Discussing where the home ownership level is headed, the Conference Board Leading Economic Index increases, mortgage rates, HARP and the future of home prices…
Will We See Fewer Home Owners in the Coming Years?
We are all well aware that the number of home owners has decreased since the housing market crashed.Check out the chart below showing the level of home ownership in the US since 1980:
But can we expect the number of home owners to increase? Maybe we can according to First American:
We’ve posted the annual First American Homeownership Progress Index (HPRI), which measures how a variety of lifestyle, societal and economic factors influence homeownership rates over time at national, state and market levels. The HPRI declined 0.4 percent year-over-year, and is down 6 percent from the pre-recession peak. Potential homeownership demand is at the same level it was in 1990.
I am not a big fan of measuring potential anything. That being said, I am a big fan of home ownership and the positive benefits it has on society and it’s wealth building capability.
The Federal Reserve performs their Survey of Consumer Finances every 3 years that gathers information spanning every economic and social class. Their latest study, which covers 2010-2013, revealed that a homeowner’s net worth is 36 times greater than that of a renter ($194,500 vs. $5,400).
So obviously, owning a home has a dramatic effect on an individuals wealth…
But what is a sustainable level of home ownership?
Where do we draw the line between a healthy level of home ownership and a dangerously manipulated level that could lead to economic woes?
The Conference Board Leading Economic Index for the U.S. Increased
From The Conference Board:
Very encouraging news came from the Conference Board as they reported that the Conference Board Leading Economic Index for the U.S. increased 0.3% in July. You may remember it increased 0.6% in June and 0.3% in May.
Third times a charm?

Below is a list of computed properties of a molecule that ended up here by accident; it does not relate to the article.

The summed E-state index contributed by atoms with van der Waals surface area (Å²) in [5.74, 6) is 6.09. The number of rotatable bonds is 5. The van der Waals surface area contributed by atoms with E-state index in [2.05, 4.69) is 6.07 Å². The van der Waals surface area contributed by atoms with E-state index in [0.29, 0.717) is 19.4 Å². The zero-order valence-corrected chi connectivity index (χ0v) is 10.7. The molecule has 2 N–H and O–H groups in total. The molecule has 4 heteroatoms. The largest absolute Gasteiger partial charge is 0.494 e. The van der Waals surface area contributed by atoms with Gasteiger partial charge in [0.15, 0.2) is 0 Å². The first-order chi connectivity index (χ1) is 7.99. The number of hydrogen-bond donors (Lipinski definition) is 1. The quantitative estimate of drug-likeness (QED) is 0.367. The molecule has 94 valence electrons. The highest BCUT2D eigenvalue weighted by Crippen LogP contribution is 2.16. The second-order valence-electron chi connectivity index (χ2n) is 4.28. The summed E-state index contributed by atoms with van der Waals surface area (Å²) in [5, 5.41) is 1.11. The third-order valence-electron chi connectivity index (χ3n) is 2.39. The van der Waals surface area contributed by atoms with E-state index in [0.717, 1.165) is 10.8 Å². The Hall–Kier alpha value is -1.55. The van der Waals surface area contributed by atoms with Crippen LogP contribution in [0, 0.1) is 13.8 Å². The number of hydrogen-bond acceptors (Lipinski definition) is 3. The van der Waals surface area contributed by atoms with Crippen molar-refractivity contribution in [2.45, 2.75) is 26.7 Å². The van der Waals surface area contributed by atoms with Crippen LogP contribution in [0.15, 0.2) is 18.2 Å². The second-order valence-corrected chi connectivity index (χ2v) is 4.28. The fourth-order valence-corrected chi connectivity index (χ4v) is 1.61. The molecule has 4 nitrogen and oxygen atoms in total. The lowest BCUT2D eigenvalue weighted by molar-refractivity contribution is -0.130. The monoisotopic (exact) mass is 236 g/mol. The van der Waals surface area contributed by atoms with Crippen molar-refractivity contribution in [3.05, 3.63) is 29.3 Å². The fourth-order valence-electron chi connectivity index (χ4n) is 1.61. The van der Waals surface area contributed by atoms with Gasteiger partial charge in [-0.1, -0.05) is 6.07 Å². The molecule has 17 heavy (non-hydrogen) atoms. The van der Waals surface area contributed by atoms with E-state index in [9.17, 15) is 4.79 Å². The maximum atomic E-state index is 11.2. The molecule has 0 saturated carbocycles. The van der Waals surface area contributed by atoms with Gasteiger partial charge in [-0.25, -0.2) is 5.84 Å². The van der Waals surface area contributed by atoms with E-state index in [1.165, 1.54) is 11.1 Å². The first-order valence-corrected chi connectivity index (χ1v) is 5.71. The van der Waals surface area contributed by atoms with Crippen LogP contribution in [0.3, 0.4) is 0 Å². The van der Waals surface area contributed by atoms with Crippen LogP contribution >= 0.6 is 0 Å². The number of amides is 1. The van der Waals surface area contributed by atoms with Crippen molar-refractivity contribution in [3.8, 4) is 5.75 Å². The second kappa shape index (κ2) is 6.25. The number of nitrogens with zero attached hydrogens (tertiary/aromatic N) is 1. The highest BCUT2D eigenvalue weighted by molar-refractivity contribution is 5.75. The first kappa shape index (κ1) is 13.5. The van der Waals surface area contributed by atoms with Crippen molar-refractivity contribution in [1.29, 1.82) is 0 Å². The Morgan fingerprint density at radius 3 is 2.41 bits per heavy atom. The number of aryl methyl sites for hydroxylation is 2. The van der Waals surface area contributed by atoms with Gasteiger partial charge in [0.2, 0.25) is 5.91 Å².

Ataman Ozyildirim, Director of Business Cycles and Growth Research at The Conference Board said:
The U.S. LEI improved in July, suggesting the U.S. economy may experience further improvements in economic activity in the second half of the year. The large negative contribution from housing permits, a reversal from June, was more than offset by gains in the financial indicators, new orders and sentiment.
Let’s hope this trend continues and leads to more income growth for the average American and an increase in the number of affordable homes being built.
Mortgage Rates Drop Again
From Freddie Mac:
- 30-year fixed-rate mortgages averaged 3.89% with an average 0.4 point
- This is down from last week when it averaged 3.90%
- Last year at this time, 30-year fixed-rate mortgages averaged 3.43%
- 15-year fixed-rate mortgages averaged 3.16% with an average 0.5 point
- This is down from last week when it averaged 3.18%
- A year ago at this time, 15-year fixed-rate mortgages averaged 2.74%
Sean Becketti, chief economist, Freddie Mac said:
Following a mild decline last week, the 10-year Treasury yield rose 1 basis point this week. The 30-year mortgage rate similarly remained relatively flat, falling just 1 basis point to 3.89 percent. Mortgage rates are continuing to hold at low levels amidst ongoing economic uncertainty.
Economic uncertainty? Not very surprising considering the news is full of plenty things to cause uncertainty…
Fear, Uncertainty and Doubt
Fear uncertainty and doubt, or FUD, stop many people from doing what is best or taking chances or making changes in their lives.
Right now, mortgage rates are super low. Do not let FUD stop you from making the right decision about buying a home!
Mortgage Applications Increase and 30 Year Rates Decrease
Since we heard from Freddie about mortgage rates, let’s check out what the MBA had to say:
Mortgage applications increased 0.1% from one week earlier, according to data from the Mortgage Bankers Association’s (MBA) Weekly Mortgage Applications Survey for the week ending August 11, 2017.
The average contract interest rate for 30-year fixed-rate mortgages with conforming loan balances ($424,100 or less) decreased to its lowest level since November 2016, 4.12%, from 4.14%, with points remaining unchanged at 0.38 (including the origination fee) for 80% loan-to-value ratio (LTV) loans.